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Raising your golf IQ

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There is a great line in one of my favorite books, Golf in the Kingdom, where the protagonist Shivas Irons (one of the greatest fictional golf characters ever) says:  “Our relationship to paradox is a barometer of our enlightenment.”

Golf is one of, if not the most paradoxical games in the world. Hit down and the golf ball goes up. Swing too much to the right, the ball curves left — too much to the left, the ball curves right, and so on. But that quote reminds us that we cannot improve at the game until unless we overcome the tendency to do what comes naturally. This is one of the reasons the game is best learned as a junior before we clutter our mind with “how to.”

One of the most common problems I see on the lesson tee is “coming over the top,” the dreaded outside-in swing path. It is so prevalent, I figure there must be a reason for it.  Well, there are many perhaps, but the two most obvious are these:

No. 1

Unlike other games, we do not face the target in golf. In fact, we face exactly 90 degrees to the right of the target. So from the start, it feels like we have to swing left of where we are facing (for right handers of course).

Then, in what would seem to be a total contradiction, we make a backswing and turn our back 180 degrees to the target. Now the target really feels left.  And that position at the top feels so far from where we are trying to go, we are in a hurry to get back to facing the target. So we open the body early and swing to our left.  Because that’s where we are trying to hit the ball, isn’t it?

It seems perfectly logical, but this is golf we’re talking about!  And of course we swing to where we feel the target is, and that path causes the ball to curve well off to the right. “ Duh that’s what I thought;  I better swing further to the left.”

No. 2

There is a golf ball sitting on the ground and we have to get it in the air.  It feels perfectly naturally to swing UP at the ball to help it get in the air.  And then it rolls on the ground.  “Ah I was right; , I do have to swing up at it;” OK, watch this!” And … well, you get the picture.

So when I tell people to swing more left to correct a hook and more right to correct a slice and they look at me like I’m speaking Martian, I can’t really blame them. But let’s get back to our friend Shivas, who reminds us that we must overcome the urge to do what we feel and learn to do what we should. Sounds like a lesson I learned as a kid growing up in Philly!

But it’s a fact that as golfers, we have to accept and somehow internalize the illogicality of the game. In order to improve you have to educate yourself further about the ballistics of impact. What makes the golf ball fly? What makes it curve? What causes it to launch in a certain direction and at a certain trajectory?

This scientific information is readily available from  countless sources these days (click here to read some of my other articles). But it would behoove you to do some leg work here and be a more active participant in your learning.  If you really understand the science behind what causes what, you will be less likely to do what comes instinctively.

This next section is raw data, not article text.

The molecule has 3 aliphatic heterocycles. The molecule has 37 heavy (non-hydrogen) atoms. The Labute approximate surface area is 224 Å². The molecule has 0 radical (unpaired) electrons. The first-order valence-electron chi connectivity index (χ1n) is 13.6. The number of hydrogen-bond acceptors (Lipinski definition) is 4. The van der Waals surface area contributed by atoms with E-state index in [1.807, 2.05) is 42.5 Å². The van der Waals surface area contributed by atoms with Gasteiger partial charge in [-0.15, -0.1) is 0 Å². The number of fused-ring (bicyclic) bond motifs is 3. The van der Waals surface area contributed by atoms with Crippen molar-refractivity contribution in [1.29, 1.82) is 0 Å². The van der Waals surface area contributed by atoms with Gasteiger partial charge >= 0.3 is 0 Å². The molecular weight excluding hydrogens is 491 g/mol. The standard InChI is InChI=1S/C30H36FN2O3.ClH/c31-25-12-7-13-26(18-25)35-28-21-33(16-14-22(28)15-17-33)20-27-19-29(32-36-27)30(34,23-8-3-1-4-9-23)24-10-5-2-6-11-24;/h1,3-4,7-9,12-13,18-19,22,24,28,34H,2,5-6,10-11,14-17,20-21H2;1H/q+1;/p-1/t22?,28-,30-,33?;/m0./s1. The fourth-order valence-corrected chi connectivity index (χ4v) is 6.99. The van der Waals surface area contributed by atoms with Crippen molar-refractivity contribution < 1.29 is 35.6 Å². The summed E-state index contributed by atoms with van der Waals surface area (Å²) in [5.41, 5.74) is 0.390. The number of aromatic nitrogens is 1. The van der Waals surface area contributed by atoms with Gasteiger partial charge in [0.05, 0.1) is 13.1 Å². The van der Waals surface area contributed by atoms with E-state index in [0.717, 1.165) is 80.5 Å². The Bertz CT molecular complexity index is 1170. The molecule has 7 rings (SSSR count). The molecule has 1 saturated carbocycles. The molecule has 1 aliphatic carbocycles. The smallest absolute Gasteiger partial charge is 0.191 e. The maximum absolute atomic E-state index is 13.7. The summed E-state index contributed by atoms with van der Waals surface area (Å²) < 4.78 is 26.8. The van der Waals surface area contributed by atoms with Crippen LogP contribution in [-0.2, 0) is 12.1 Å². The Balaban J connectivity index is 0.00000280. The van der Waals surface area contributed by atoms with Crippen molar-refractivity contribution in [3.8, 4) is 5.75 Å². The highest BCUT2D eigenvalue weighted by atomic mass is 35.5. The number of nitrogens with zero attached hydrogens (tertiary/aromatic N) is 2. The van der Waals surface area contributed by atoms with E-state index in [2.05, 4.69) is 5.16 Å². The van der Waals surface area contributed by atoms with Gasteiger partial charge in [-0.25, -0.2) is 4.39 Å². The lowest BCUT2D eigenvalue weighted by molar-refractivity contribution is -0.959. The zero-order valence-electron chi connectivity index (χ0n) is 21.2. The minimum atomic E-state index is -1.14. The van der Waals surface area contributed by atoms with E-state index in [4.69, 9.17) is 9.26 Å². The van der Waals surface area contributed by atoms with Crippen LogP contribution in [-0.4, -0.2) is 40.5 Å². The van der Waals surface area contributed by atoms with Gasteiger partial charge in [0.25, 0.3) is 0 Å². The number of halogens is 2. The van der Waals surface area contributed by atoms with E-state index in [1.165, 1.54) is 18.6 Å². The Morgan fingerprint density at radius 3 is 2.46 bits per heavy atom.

Hitting down does cause the ball to go up, and swinging inside out can cause it to go left and so on.  Raising your golf IQ and being more self-reliant in your learning can only help you improve more quickly.  Total reliance on “how to” from the teacher will never completely overcome your skepticism.

The game is the ultimate counter-intuitive exercise, and by knowing a little more about it, you can take that leap of faith and make yourself a believer in what to do.  Rely on the teacher for suggestions as to how, but real golf knowledge is the first step in your long road to improvement. That’s why I believe  that good teachers provide learning opportunities: they don’t give “lessons.”

I suppose this means I may never be out of work as I am constantly helping people overcome instinct and do just the opposite of what it seems they ought to do. But that is yet another of the game’s myriad charms.  If it wasn’t so “bloody difficult,” as my buddy across the pond calls it, it wouldn’t be nearly as satisfying. And if I help a few along the way well, what a nice thought that is too.

As always, feel free to send a swing video to my Facebook page and I will do my best to give you my feedback.

Click here for more discussion in the “Instruction & Academy” forum.

Dennis Clark is a contributing writer for GolfWRX.com. His views do not necessarily represent the views of GolfWRX.

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Dennis Clark is a PGA Master Professional. Clark has taught the game of golf for more than 30 years to golfers all across the country, and is recognized as one of the leading teachers in the country by all the major golf publications. He is also is a seven-time PGA award winner who has earned the following distinctions: -- Teacher of the Year, Philadelphia Section PGA -- Teacher of the Year, Golfers Journal -- Top Teacher in Pennsylvania, Golf Magazine -- Top Teacher in Mid Atlantic Region, Golf Digest -- Earned PGA Advanced Specialty certification in Teaching/Coaching Golf -- Achieved Master Professional Status (held by less than 2 percent of PGA members) -- PGA Merchandiser of the Year, Tri State Section PGA -- Golf Professional of the Year, Tri State Section PGA -- Presidents Plaque Award for Promotion and Growth of the Game of Golf -- Junior Golf Leader, Tri State section PGA -- Served on Tri State PGA Board of Directors. Clark is also former Director of Golf and Instruction at Nemacolin Woodlands Resort. He now directs his own school, The Dennis Clark Golf Academy at the JW Marriott Marco Island in Naples, Fla.. He can be reached at [email protected]

2 Comments

2 Comments

  1. dizzyjoe

    Oct 14, 2012 at 5:41 pm